A man and his extraordinary son flee across America to a fateful meeting.
Jeff Nichols is one of the most interesting filmmakers working today, despite only releasing four features over the last eight years. He’s done intense drama in Shotgun stories, genre-tinged thriller in Take Shelter and coming of age poetry in Mud, and now he has his first studio film in Midnight Special.
I was somewhat worried about the move to working with a major studio like Warner Bros and there are signs that the transition wasn’t easy for the writer/director, but the film is still well worth seeking out for sci-fi fans.
It’s about a very special boy called Alton (Jaedan Lieberher) who has been kidnapped from a strange cult by his biological father (Michael Shannon). This leads to a chase from government forces and curious scientists and stories about the boy start to emerge.
Midnight Special makes no secret of its sci-fi trappings, there’s none of the subtlety here of Take Shelter. That makes the film more obviously appealing to a larger market but also that little bit less interesting. There are some seriously strange things going on with this kid, and it’s all a bit on the nose.
That does give Nichols the chance to test his skills with some large scale set pieces, little bubbles of action that are well staged and a solid mix of tension and payoff. This isn’t a 100 million dollar blockbuster but the scale of what is shown is still impressive, right up to the ending.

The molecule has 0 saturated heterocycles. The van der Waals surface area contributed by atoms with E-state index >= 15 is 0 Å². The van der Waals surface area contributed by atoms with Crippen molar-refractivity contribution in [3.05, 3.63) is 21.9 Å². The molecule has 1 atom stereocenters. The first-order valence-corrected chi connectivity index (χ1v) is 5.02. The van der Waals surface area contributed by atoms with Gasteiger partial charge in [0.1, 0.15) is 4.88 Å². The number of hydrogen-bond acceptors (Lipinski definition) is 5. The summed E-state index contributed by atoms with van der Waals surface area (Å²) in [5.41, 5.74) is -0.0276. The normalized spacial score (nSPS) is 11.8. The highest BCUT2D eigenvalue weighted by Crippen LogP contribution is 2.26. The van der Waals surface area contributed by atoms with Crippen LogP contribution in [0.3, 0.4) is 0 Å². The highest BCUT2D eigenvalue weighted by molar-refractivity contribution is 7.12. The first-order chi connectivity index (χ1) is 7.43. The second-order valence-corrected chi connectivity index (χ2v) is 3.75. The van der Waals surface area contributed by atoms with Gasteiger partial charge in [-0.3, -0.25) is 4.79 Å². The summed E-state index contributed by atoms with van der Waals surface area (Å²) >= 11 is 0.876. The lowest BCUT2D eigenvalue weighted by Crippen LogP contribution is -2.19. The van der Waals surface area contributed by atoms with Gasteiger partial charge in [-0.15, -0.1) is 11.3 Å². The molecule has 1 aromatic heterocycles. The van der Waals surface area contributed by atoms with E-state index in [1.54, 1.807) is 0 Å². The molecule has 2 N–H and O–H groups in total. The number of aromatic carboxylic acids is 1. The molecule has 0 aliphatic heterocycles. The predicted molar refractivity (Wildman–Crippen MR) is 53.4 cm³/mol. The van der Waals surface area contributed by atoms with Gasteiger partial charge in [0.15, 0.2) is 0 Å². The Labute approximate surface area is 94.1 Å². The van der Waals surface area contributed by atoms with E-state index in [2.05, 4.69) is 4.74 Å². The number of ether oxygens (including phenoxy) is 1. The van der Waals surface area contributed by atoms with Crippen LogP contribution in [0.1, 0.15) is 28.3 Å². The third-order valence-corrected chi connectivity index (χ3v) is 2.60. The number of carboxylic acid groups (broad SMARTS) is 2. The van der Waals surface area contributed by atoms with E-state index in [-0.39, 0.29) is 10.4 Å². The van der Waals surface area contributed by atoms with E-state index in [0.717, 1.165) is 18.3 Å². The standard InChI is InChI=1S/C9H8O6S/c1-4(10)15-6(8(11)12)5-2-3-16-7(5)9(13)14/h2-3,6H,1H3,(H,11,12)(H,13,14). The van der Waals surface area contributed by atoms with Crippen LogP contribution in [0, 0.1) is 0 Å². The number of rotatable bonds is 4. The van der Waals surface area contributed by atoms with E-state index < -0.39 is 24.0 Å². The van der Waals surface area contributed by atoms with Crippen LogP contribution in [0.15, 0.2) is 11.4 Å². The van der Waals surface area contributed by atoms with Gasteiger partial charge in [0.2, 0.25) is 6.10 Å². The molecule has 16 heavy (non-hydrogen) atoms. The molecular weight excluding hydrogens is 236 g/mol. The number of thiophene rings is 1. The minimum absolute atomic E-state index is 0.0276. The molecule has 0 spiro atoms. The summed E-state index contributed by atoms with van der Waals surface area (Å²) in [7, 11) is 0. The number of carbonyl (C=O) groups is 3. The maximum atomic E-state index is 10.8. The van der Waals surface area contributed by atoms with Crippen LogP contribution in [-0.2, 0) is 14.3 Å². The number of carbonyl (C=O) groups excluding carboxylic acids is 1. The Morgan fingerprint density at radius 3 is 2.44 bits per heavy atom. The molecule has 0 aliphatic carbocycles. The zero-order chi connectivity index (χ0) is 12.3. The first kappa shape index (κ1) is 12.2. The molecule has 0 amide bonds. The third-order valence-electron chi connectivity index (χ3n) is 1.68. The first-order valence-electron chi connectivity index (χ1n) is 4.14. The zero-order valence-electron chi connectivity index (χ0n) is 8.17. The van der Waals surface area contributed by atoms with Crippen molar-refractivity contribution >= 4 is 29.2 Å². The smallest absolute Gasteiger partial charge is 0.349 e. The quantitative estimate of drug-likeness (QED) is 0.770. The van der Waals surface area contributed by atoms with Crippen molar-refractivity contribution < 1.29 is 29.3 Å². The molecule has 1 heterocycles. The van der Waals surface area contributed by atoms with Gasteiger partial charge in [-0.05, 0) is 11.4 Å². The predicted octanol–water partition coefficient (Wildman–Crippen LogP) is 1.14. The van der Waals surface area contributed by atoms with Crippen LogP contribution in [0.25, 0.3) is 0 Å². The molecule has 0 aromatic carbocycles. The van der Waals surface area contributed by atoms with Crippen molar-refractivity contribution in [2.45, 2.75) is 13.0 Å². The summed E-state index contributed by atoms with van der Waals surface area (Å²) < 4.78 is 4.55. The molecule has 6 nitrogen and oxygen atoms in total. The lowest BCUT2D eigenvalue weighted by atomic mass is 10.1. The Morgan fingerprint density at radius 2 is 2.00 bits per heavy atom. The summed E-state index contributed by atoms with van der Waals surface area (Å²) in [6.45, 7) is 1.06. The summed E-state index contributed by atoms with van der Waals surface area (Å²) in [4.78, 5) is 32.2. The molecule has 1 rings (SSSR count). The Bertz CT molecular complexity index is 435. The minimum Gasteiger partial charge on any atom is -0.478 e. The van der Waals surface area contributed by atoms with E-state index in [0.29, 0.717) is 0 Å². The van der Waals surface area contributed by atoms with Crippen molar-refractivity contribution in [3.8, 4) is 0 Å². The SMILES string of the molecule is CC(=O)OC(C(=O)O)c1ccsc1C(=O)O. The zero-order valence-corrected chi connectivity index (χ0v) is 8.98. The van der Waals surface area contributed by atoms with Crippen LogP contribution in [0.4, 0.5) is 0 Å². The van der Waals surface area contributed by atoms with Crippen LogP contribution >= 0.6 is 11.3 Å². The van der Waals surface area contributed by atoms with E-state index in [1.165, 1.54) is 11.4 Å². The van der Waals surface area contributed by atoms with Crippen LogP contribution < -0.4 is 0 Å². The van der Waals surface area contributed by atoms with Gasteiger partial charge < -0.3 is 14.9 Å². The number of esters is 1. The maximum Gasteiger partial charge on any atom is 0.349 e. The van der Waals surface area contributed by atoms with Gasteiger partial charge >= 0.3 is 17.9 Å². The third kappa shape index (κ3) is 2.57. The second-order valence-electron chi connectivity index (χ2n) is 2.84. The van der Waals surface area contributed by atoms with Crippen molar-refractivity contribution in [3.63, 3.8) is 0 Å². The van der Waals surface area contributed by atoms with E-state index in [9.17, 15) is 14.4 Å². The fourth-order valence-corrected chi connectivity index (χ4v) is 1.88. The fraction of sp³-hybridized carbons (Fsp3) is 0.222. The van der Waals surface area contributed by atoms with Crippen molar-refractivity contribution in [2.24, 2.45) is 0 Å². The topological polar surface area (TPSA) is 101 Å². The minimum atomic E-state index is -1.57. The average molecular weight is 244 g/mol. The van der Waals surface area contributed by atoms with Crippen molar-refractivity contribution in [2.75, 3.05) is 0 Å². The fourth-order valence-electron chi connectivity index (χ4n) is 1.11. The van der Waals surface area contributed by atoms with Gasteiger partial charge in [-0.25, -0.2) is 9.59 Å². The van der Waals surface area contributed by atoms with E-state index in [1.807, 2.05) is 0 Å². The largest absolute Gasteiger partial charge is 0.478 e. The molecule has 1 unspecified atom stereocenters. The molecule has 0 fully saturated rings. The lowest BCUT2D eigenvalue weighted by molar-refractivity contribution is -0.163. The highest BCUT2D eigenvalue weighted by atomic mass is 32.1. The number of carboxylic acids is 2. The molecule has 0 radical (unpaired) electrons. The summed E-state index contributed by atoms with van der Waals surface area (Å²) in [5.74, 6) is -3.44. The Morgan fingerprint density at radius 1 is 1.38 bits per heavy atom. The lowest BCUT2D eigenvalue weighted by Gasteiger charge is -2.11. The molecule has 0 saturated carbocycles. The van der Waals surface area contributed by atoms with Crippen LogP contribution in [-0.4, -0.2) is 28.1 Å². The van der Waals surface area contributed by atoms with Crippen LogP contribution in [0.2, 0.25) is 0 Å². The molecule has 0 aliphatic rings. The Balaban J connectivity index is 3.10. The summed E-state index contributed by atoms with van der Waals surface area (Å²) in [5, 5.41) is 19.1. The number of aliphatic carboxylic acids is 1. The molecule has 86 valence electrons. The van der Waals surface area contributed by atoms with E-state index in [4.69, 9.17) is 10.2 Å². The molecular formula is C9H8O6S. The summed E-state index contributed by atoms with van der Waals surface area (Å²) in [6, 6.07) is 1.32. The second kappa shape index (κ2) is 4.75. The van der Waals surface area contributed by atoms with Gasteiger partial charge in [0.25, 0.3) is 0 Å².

I’d like to say the story matched this technical excellence but it just didn’t grab me. It’s all a bit basic and familiar, feeling especially reminiscent of John Carpenters underrated Starman from 1984. The references to Spielberg are fairly appropriate but there’s little of the sense of wonder of that director at the height of his powers.
The ending too feels a little slight, building in a way that’s fairly beautiful to behold but also rather obvious. One element that’s missing is a real emotional pull, mostly because the father son relationship doesn’t feel that strong. These characters are just on a narrative path, they don’t feel motivated or compelled for any another reason.
Which isn’t to say Midnight Special is a bad film, there are some nicely eerie moments and sci-fi ideas to be found, as well as decent performances from the likes of Shannon, Joel Edgerton and Adam Driver – who definitely thinks he’s in a Spielberg film. And David Wingo’s score is wonderfully haunting. It just feels a little basic, even disappointing, in light of Nichol’s other work to date.